- Tune out the noise. Investors can’t accurately anticipate what the markets will do next. And research shows that when they try, they’re more likely to experience lower returns.† My advice? Stick to your plan.
4. Control costs and pay attention to taxes.
- Choose low-cost investments. Investment costs can add up over time and eat into your returns. Say you make a onetime investment of $10,000 in 2 funds. Both funds have a 6% average annual return, but Fund A has a 1% expense ratio and Fund B has a 0.30% expense ratio. In 10 years, your balance in Fund A would be $16,196 and your balance in Fund B would be $17,378. That’s a difference of more than $1,000, attributable entirely to your investment expenses.††
- Take advantage of tax-advantaged accounts. Consider including traditional and/or Roth accounts in your portfolio to diversify how your retirement assets are taxed now and how they’ll be taxed in the future. If you contribute to a traditional IRA or 401(k), you won’t pay any taxes on your contributions or investment earnings until you make a withdrawal. With a Roth, you’ll pay taxes up front on the amount you contribute, but the account will grow tax-free and you won’t be subject to any taxes on withdrawals in retirement—as long as you’ve held the account for at least 5 years and you’re age 59½ or older when you withdraw the money.
- Think about asset location. The mix of assets you own is important, and so is the type of account that houses each asset. Hold tax-efficient investments, such as equity index funds, in taxable (nonretirement) accounts. Hold less tax-efficient investments, such as taxable bond funds and actively managed equity funds, in tax-advantaged accounts.
Food for thought
Eating is part of life. So is retiring. Some days I don’t have a clear plan for what I want to cook, I don’t have time to prep, or I’m distracted by other responsibilities. Thanks to takeout, there will still be food on the table even if meal planning falls by the wayside for a night or 2. Unfortunately, there’s no substitute for retirement savings if you don’t make saving a priority throughout your working years. You have a finite amount of time to prep for retirement—make the most of it.
I’d like to thank my colleague, Steve Weber, for his contributions to this blog.
*According to data from the Social Security Administration, a man who reaches age 65 today can expect to live, on average, until almost age 85. Under the same circumstances, a woman can expect to live until just over age 86½.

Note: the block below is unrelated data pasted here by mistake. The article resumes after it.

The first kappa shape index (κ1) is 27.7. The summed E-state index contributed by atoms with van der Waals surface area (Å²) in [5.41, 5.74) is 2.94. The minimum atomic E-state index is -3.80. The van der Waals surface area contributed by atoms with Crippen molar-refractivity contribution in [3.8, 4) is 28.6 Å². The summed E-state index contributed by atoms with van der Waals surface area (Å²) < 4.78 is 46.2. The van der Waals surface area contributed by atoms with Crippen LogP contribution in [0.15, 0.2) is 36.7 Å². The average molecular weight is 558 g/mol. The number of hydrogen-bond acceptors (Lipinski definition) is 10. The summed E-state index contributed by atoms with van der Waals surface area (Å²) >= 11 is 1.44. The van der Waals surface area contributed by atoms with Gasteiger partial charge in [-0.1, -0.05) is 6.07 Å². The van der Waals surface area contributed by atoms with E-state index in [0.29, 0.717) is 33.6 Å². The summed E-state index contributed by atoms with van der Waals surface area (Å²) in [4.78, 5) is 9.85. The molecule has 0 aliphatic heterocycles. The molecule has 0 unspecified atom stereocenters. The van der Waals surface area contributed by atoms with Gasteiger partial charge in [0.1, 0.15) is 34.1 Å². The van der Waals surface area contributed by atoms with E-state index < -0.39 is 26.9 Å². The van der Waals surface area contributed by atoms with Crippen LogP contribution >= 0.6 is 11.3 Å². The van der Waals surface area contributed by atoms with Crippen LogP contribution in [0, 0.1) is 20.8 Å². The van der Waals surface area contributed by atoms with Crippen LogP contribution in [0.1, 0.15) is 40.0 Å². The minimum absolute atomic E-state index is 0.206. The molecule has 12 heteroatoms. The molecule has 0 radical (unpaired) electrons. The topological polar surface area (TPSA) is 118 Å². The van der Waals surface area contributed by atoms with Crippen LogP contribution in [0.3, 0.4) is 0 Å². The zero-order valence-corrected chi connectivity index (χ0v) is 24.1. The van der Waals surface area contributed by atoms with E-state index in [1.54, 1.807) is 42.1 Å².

**Source: Brian J. Scott, James Balsamo, Kelly N. McShane, and Christos Tasopoulos, 2017. The global case for strategic asset allocation and an examination of home bias. Valley Forge, Pa.: The Vanguard Group.
†From January 1, 2002, through December 31, 2016, the average annual difference between investor return and fund return was –0.33 for balanced funds, –0.44 for international equity funds, –0.47 for U.S. equity funds, –0.61 for diversified emerging markets funds, –0.62 for commodities funds, –0.62 for foreign small-cap/mid-cap blend funds, –1.1 for global real estate funds, –1.12 for alternative funds, –1.15 for taxable bond funds, –1.17 for sector equity funds, –1.43 for municipal bond funds, –2.14 for high-yield bond funds, and –2.61 for emerging-markets bond funds. Sources: Morningstar and Vanguard calculations.
††These hypothetical examples do not represent the returns from any particular investments.
- When taking withdrawals from an IRA before age 59½, you may have to pay ordinary income tax plus a 10% federal penalty tax.
- All investing is subject to risk, including the possible loss of the money you invest.
- Diversification does not ensure a profit or protect against a loss.
- Please remember that all investments involve some risk. Be aware that fluctuations in the financial markets and other factors may cause declines in the value of your account. There is no guarantee that any particular asset allocation or mix of funds will meet your investment objectives or provide you with a given level of income.
- Investments in stocks or bonds issued by non-U.S. companies are subject to risks including country/regional risk and currency risk.
- We recommend that you consult a tax or financial advisor about your individual situation.